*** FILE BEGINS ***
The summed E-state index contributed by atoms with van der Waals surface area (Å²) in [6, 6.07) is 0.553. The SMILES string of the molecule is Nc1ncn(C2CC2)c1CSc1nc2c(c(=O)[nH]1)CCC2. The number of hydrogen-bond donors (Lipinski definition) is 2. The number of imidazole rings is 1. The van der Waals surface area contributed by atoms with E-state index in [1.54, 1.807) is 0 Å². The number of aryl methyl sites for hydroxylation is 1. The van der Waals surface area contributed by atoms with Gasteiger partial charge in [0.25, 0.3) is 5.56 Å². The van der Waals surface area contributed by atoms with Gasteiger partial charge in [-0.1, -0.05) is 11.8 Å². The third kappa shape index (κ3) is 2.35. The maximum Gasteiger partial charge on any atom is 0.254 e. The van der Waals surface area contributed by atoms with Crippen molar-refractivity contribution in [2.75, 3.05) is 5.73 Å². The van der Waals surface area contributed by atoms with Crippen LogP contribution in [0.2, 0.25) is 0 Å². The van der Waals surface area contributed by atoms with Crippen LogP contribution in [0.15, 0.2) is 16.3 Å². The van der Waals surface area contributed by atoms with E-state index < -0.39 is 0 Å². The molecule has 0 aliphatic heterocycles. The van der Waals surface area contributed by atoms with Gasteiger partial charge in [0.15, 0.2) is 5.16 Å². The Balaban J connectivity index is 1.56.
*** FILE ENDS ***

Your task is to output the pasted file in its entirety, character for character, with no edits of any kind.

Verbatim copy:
The summed E-state index contributed by atoms with van der Waals surface area (Å²) in [6, 6.07) is 0.553. The SMILES string of the molecule is Nc1ncn(C2CC2)c1CSc1nc2c(c(=O)[nH]1)CCC2. The number of hydrogen-bond donors (Lipinski definition) is 2. The number of imidazole rings is 1. The van der Waals surface area contributed by atoms with E-state index in [1.54, 1.807) is 0 Å². The number of aryl methyl sites for hydroxylation is 1. The van der Waals surface area contributed by atoms with Gasteiger partial charge in [0.25, 0.3) is 5.56 Å². The van der Waals surface area contributed by atoms with Gasteiger partial charge in [-0.1, -0.05) is 11.8 Å². The third kappa shape index (κ3) is 2.35. The maximum Gasteiger partial charge on any atom is 0.254 e. The van der Waals surface area contributed by atoms with Crippen molar-refractivity contribution in [2.75, 3.05) is 5.73 Å². The van der Waals surface area contributed by atoms with Crippen LogP contribution in [0.2, 0.25) is 0 Å². The van der Waals surface area contributed by atoms with Crippen LogP contribution in [0.15, 0.2) is 16.3 Å². The van der Waals surface area contributed by atoms with E-state index < -0.39 is 0 Å². The molecule has 0 aliphatic heterocycles. The van der Waals surface area contributed by atoms with Gasteiger partial charge in [0.15, 0.2) is 5.16 Å². The Balaban J connectivity index is 1.56.